Total distance covered: 470 km | 292 miles
Driftwood piles dotted the coastline as we traveled the eastern shore of the Westfjords. In particular, Steingrímsfjörður was filled with stack after stack of driftwood. After listening to Egils Saga Skallagrimssonar, an audio book I discovered online, gathering driftwood was a typical chore. During the age of Egils Saga, Iceland was still a land covered with trees. When the story told of collecting driftwood along the beaches, the task had not struck me as odd. Today, however, no trees stand near this coast. Yet here lay huge piles of logs. The task of collecting driftwood seemed as alive today as during the saga era. Where had this wood come from? Did Ocean currents bring in this bounty? Did the placement of this particular cove in relation to other land masses make it a good landing point? What would become of this wood? How would it be used? Who had gathered the wood and stacked it into piles?
Bara Hlin Kristjansdottir provides the beginning of the audio book Egils saga Skallagrimmsonar free of charge. Bara has both her Bachelors and Masters degrees in comparative literature and uses these readings to “warm up” her voice. If you are interested in Icelandic sagas, I highly recommend listening to this. Being a non-Icelandic speaker, I have found the names of people and places long and cumbersome in text, often distracting me from the story. In the audio book, Bara handles the pronunciation allowing the listener to drift into the story with ease.
We reached the town of Hvammstangi before noon. This was where we had intened on spending the night. However, after a relaxing soak in the pool at Hotel Reykjanes the night before, we had both fallen asleep early and woken up early. Since we were back on Rte. 1, (the Ring Road) the larger road made traveling much faster. There was a much greater volume of cars traveling this road, changing the driving experience dramatically. The weather was grey and wet. So, we decided it was a perfect day for driving. There was no need for stopping yet. Onward to Akureyri! Nicknamed the “Capital of the North”, Akureyri has a population of around 17,000 people. This urban settlement is by far the largest town outside of the Reykjavík capital area. The past two nights, our meals of cheese, salami and crackers had been fun, but we were excited to get to an urban center with more options. During our foggy journey we continually encountered a plethora of sheep.
Skagafjörður Heritage Museum focuses on 18th & 19th century rural Icelandic life. The Glaumbær Farmhouse is the main attraction. This complex consists of buildings from various ages. But, the house is believed to have been in its original location since the age of settlement (900 A.D.). The Farmhouse consists of 13 buildings, all constructed of turf, stone and wood. The walls are extremely thick, although they vary from one to the next. The rain and wind, on this stormy day, forced us inside the sod dwelling. The deep layers of turf, set in a beautifully stacked herringbone pattern, provided incredible insulation. Inside the Farmhouse, it was quiet, cozy and dim. Turf construction was tradition in Iceland until around the 1900’s when concrete became the building material of choice. The book Independent People by Halldór Laxness describes rural Icelandic life through the tale of a poor sheep farmer in the early 20th century. Halldór’s descriptions of living in a sod house and living in a concrete structure are remarkable. This story, while depressing at times, is known for its social realism as it confronts the survival of people on isolated crofts/farms in a severe and challenging landscape. A project I submitted last December “Thermal mass in Independent People” highlights quotes from the book that contrast these extremely different living conditions and experiences (sod + concrete).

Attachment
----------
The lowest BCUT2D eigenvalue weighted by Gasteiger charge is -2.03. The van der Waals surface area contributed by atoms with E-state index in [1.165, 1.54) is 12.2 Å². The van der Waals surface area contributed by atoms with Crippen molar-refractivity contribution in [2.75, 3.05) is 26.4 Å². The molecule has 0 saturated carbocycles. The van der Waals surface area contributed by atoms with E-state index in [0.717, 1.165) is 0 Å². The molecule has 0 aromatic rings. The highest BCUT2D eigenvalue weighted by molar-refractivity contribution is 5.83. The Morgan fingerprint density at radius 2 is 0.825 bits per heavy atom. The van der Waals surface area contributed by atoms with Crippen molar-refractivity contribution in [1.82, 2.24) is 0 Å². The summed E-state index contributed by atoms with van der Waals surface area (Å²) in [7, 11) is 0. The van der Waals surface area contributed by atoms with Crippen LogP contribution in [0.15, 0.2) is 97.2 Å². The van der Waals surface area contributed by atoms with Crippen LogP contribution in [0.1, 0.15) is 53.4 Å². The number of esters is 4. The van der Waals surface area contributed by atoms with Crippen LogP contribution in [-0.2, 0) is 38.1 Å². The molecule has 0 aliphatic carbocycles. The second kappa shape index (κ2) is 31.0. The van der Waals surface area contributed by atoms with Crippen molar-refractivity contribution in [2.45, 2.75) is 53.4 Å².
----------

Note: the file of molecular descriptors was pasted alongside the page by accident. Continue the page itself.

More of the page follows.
Akureyri was described in the Bradt Guide to Iceland as “having gardens planted with gusto” and “streets lined with tall trees“. After days of experiencing relatively few plants and almost no trees, I couldn’t wait to see what this city had to offer in the way of vegetation.
Birch and Mountain Ash were the two most common tree species we observed in the city. While these trees were “tall” in comparison to other trees we had witnessed in the country, I would estimate the average size to be around 35 to 45 feet. It felt strange to be walking under a canopy after so many tree less days. Akureyri displayed well-kept, colorful flowers, in front yards and planters throughout the city. Seating options in the city center were inventive and memorable. Some seats were part of planters, some wove in-between trees, and still others stood out for their creative re-use.